: United States President Joe Biden delivers remarks on his plan to fight inflation and lower costs for working families, in the South Court Auditorium of the White House in Washington, DC. May 10, 2022.

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To fight inflation, cutting tariffs on China is only the start

Megan Hogan (PIIE) and Yilin Wang (PIIE)


Photo Credit: CNP/INSTARimages/via Reuters Connect/Chris Kleponis

The authors thank Chad P. Bown, Gary Clyde Hufbauer, Mary E. Lovely, and Alan Wm. Wolff for their advice and comments.


An intense debate within the Biden administration about lowering tariffs imposed on China to fight inflation was acknowledged publicly during President Joseph R. Biden Jr.'s trip to Asia in late May. Speaking at a press conference in Tokyo on May 23, President Biden noted that tariffs on imports from China "were imposed by the last administration" and that reducing them was "under consideration." Earlier that month, Treasury Secretary Janet Yellen signaled her own position, asserting that President Donald Trump's trade war tariffs on Chinese goods "impose more harm on consumers and businesses" while accomplishing nothing on issues relating to China.

Tariffs on imports from China have been a feature of US-China political and economic tensions over many years, especially during the Trump administration. Lowering them would address inflation to some extent, as Secretary Yellen indicated. The direct effect of removing tariffs on imports from China could lower consumer price index (CPI) inflation by 0.26 percentage point—only marginally reducing inflation. But as US corporations trim their markups to compete with imports, the competitive impact of cutting the China tariffs could eventually lead to about a 1 percentage point reduction in inflation.[1] (Albeit a larger impact, this figure is currently and admittedly uncertain in light of the export slowdown from China caused by its recent "zero-COVID" lockdowns.)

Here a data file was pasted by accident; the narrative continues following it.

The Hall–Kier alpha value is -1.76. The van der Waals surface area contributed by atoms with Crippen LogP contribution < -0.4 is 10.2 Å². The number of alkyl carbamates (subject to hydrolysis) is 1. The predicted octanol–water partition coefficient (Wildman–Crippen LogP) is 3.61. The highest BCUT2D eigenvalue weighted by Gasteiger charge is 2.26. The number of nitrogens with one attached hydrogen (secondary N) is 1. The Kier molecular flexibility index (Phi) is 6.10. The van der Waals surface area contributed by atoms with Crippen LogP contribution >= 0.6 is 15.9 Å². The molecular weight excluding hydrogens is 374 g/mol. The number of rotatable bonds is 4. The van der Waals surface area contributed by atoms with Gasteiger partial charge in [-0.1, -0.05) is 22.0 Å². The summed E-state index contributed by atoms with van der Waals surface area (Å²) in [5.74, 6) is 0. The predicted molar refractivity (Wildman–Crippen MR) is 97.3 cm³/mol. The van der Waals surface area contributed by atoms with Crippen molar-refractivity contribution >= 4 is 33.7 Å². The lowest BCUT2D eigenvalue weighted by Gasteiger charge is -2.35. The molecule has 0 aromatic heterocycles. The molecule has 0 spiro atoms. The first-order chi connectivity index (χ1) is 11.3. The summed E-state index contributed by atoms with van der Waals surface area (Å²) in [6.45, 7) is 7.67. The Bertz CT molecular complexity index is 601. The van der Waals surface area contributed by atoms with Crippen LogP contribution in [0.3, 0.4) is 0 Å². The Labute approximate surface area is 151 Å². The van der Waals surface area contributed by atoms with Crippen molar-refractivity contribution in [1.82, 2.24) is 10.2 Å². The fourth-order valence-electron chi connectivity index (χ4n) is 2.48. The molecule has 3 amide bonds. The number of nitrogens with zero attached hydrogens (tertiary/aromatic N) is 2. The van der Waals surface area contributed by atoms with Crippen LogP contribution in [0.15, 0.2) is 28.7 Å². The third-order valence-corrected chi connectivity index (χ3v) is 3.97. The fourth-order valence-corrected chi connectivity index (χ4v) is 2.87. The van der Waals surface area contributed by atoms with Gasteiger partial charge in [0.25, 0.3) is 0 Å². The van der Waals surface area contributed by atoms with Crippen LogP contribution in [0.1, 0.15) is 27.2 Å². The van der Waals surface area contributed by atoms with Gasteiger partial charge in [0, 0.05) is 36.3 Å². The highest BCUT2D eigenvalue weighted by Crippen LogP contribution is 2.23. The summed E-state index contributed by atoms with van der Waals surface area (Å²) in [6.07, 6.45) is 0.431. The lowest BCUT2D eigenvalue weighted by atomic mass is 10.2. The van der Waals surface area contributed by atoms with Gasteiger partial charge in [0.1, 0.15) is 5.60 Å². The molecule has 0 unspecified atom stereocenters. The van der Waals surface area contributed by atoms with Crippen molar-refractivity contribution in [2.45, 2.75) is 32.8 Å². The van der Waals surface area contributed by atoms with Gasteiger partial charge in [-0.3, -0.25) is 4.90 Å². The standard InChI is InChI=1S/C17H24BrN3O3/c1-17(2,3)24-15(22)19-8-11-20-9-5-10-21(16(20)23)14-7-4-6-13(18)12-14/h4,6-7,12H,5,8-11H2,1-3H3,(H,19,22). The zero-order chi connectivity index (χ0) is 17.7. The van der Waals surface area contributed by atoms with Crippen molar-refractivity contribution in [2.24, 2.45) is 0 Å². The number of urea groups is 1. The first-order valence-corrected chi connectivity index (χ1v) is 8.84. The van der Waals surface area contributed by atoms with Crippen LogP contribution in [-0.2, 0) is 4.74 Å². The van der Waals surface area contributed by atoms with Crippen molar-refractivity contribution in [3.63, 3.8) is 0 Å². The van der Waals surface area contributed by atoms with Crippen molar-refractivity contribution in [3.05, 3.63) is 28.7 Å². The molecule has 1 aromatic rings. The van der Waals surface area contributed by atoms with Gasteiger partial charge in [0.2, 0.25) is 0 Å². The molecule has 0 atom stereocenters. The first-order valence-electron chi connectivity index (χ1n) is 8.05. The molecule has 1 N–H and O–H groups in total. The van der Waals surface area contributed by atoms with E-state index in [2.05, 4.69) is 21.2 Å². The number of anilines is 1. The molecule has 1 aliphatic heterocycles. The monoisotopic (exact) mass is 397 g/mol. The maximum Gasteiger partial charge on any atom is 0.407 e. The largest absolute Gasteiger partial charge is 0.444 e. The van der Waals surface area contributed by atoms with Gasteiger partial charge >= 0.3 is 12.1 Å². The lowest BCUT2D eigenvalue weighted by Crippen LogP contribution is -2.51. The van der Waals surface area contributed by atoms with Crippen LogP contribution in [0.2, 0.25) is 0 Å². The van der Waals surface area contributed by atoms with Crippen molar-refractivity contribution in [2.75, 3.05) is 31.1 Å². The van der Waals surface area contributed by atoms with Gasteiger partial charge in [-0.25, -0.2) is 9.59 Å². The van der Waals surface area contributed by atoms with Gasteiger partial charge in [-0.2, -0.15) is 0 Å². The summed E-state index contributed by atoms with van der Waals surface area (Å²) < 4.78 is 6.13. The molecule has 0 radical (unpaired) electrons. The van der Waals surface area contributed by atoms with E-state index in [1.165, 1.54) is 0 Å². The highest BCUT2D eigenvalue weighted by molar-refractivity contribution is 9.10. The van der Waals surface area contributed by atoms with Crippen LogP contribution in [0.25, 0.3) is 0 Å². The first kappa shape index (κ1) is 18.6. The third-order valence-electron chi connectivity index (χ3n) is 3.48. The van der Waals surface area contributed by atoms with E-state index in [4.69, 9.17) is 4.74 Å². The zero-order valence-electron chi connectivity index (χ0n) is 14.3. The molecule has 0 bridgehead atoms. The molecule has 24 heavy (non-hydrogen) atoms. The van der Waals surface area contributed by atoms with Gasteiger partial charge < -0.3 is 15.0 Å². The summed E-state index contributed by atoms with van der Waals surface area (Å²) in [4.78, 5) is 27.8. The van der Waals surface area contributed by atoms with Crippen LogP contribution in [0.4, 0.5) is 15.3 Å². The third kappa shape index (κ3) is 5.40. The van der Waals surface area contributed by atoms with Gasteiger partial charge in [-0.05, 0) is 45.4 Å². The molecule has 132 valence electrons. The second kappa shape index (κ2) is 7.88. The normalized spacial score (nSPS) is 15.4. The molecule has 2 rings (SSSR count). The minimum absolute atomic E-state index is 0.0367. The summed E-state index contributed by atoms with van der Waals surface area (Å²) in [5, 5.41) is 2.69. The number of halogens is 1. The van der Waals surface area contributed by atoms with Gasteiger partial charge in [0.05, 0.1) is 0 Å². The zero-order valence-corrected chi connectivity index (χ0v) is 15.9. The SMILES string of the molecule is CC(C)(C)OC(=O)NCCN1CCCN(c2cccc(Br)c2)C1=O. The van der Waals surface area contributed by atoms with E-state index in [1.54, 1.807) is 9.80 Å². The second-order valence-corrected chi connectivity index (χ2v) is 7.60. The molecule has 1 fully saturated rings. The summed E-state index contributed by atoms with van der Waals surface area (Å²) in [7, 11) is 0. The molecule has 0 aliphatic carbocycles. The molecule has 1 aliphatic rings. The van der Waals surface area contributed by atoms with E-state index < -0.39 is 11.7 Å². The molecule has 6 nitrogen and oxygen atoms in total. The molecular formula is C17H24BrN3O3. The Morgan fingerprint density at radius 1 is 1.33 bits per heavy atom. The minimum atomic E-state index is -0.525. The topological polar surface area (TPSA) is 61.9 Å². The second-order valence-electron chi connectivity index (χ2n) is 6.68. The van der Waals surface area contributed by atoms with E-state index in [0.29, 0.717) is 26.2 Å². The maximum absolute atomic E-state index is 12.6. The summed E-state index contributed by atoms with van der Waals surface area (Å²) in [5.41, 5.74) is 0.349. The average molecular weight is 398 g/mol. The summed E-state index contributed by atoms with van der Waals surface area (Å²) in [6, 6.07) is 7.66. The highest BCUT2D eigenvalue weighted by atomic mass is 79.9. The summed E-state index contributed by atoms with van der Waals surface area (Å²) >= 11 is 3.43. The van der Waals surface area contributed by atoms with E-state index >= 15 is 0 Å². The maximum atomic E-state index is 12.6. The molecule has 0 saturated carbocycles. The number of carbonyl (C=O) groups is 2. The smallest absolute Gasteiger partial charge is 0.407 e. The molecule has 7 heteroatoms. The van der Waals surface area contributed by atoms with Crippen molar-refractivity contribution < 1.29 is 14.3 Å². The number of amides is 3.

Secretary Yellen and others in the administration should think more broadly about trade liberalization and consider reducing duties beyond those placed on China. A 2 percentage point tariff-equivalent reduction across a broad array of goods entering the US market could deliver an estimated one-time reduction of 1.3 percentage points in CPI inflation, currently raging at 8.3 percent. That reduction would save $797 per US household. While it would not be practical (or even legal) for President Biden to slash tariffs by 2 percentage points across the board, the Biden administration could take many individual steps to achieve trade liberalization that is equivalent to a 2 percentage point reduction in tariffs.

US tariffs currently in place have been imposed for various reasons: to shield domestic industries against competition, protect national security industries, and retaliate against unfair practices by trading partners. Some remain the legacy of political priorities and decisions made in the 1930s. But tariffs often function as a regressive tax, weighing most heavily on lower-income households as they consume a large proportion of their income. Though the rationale behind imposing tariffs has been politically appealing, especially to areas with declining industries, their costs are often outsized, aggravated as inflation punishes consumers.

Examples of inflation relief beyond China tariffs

The Biden economic team should consider removing existing duties and quotas on steel and aluminum. In March 2018, President Trump slapped tariffs of 25 percent on steel and 10 percent on aluminum under Section 232 of the Trade Expansion Act of 1962, citing national security concerns. The tariffs initially targeted everyone except seven trading partners (Canada, Mexico, the European Union, South Korea, Australia, Brazil, and Argentina) who were given a chance to bilaterally negotiate deals, but Trump ended some of those exemptions three months later on June 1, 2018. Domestic steelmakers support the tariffs to protect US jobs, and per 2018 estimates, they earned $270,000 additional pretax profits for each new steel job created. But at the same time, US steel users paid an extra $650,000 for each new steel job, a cost that would later be passed on to consumers.

Steel and aluminum protectionism is not limited to the use of tariffs. The Biden administration has negotiated tariff-rate quotas (TRQs) on steel from Japan and on steel and aluminum from the European Union and the United Kingdom, but like tariffs, TRQs have the same effect of curtailing imports and keeping domestic prices artificially high. Under Trump, for example, Brazil and South Korea agreed to quotas in 2018 in lieu of tariffs, but their steel export volumes to the United States in the past year (up to April 2022) were still more than a quarter below the level in the year preceding February 2018, right before Trump's announcement. As of May 2022, US steel prices remained elevated compared with the rest of the world, with hot-rolled band prices 36 percent higher than in Western Europe and 74 percent higher than in the world export market. Removing the trade barriers would effectively enlarge supplies for metal-using industries and ease price pressures in the United States.